While congressional staffers‘ talk of unionizing its long-overlooked workforce has suddenly accelerated, they’re already crashing headfirst into the more complicated reality.

Buoyed by an endorsement from Speaker Nancy Pelosi herself, dozens of senior House staff, mostly on the Democratic side, are searching for the next steps for their union drive. But it turns out that many of the problems with the Capitol as a workplace — notably, that there are more than 535 offices, each of which sets their own policies — are some of the same reasons it would be so tricky to collectively organize.

While lawmakers approving a resolution to officially grant staff the right to organize is the clear next step, most employees agree where to go from there remains incredibly murky. Senior House aides confirmed that institutional lawyers are looking into the matter, acknowledging there are huge questions about what comes next. For staff, that includes how to keep union momentum in an environment subject to high employee turnover and whether senior staff could be in the same union as junior staff.

Meanwhile, the idea remains effectively a nonstarter in the Senate, where it would require GOP support.

“There are complicating factors, because of the way the House is organized — and the Senate — into 535, effectively, separate employers,” said House Majority Leader Steny Hoyer (D-Md.), who said he supports the unionization efforts. “But we have to look at this very closely.”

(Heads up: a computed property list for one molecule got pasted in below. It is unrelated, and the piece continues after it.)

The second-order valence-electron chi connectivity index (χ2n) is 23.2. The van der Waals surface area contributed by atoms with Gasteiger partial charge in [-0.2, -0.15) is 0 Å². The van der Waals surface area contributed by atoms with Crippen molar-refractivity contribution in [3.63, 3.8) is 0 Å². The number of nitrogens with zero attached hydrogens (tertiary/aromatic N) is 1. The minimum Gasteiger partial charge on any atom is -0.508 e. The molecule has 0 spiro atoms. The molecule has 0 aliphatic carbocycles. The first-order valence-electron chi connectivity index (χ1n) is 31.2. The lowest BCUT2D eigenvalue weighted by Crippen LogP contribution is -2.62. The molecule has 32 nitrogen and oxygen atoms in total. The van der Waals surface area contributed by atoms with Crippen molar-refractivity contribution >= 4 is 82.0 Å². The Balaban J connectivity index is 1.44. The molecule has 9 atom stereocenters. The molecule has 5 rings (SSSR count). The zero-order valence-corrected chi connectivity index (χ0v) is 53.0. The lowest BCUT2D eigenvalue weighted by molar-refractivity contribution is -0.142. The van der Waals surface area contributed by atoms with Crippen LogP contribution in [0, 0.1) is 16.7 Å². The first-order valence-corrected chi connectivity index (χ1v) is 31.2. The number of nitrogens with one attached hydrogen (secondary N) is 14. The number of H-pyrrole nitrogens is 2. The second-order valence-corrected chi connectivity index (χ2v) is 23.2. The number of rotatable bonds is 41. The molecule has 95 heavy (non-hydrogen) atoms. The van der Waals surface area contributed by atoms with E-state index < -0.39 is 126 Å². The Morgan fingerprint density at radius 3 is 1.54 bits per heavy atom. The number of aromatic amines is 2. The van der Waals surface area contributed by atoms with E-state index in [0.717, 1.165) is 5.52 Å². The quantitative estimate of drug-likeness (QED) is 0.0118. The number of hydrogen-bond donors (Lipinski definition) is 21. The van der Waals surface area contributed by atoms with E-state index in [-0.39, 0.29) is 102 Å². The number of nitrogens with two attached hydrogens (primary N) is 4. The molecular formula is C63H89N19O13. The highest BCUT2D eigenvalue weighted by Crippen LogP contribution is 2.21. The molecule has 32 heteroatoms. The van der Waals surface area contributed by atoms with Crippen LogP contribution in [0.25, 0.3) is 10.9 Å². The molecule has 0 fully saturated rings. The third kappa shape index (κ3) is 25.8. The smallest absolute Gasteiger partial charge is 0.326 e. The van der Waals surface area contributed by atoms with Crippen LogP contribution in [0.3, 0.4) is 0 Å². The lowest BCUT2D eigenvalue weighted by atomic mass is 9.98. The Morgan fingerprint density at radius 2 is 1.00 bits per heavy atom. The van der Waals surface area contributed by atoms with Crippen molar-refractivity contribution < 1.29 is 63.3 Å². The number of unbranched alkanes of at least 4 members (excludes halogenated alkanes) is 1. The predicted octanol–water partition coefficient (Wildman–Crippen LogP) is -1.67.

The resolution, sponsored by Rep. Andy Levin (D-Mich.) will be introduced Wednesday morning and will not elucidate details of what comes after lawmakers codify staffers’ right to organize and collectively bargain.

“It is very simple. It’s not anything about how people organize or what bargaining is,” Levin said about his measure on Tuesday. He declined to answer questions about how the union effort would move forward, saying: “The whole thing is to let it be worker-driven.”

Levin said he has talked to leadership but doesn’t have a time frame for a formal vote on the floor, especially with the House set to leave town Wednesday through the end of February. Hoyer confirmed Tuesday that the vote is a possibility.

But the real hard part would come after.

The actual organizing is far more complicated than passing a measure on the House floor, according to interviews with multiple senior House aides. It’s not even clear if staff could join an existing guild or if the process would force them into the unusual step of creating one from scratch. Many unions, including the American Federation of Government Employees the largest federal employee union, have backed the effort, but none have publicly stepped up to lead the Hill push.

And some House staffers are acknowledging their efforts could take years, prompting them to look at more feasible short-term solutions. Some offices are floating options such as an across-the-board “pay floor” that would require all offices to pay staff at least a living wage in D.C. Others say they want to push more offices to compensate employees for overtime work — an uneven practice across the Capitol.

Rep. Alexandria Ocasio-Cortez (D-N.Y.), whose House campaign staff has already unionized, said she supports a standard “base” salary for all congressional staff, noting that her office pays no one below $52,000.

One of her top concerns about unionization at the Capitol is what would happen to staffers whose members don’t support unionization: “Does that mean that it’s acceptable for those staffers to be paid less than a living wage or have unacceptable work conditions?”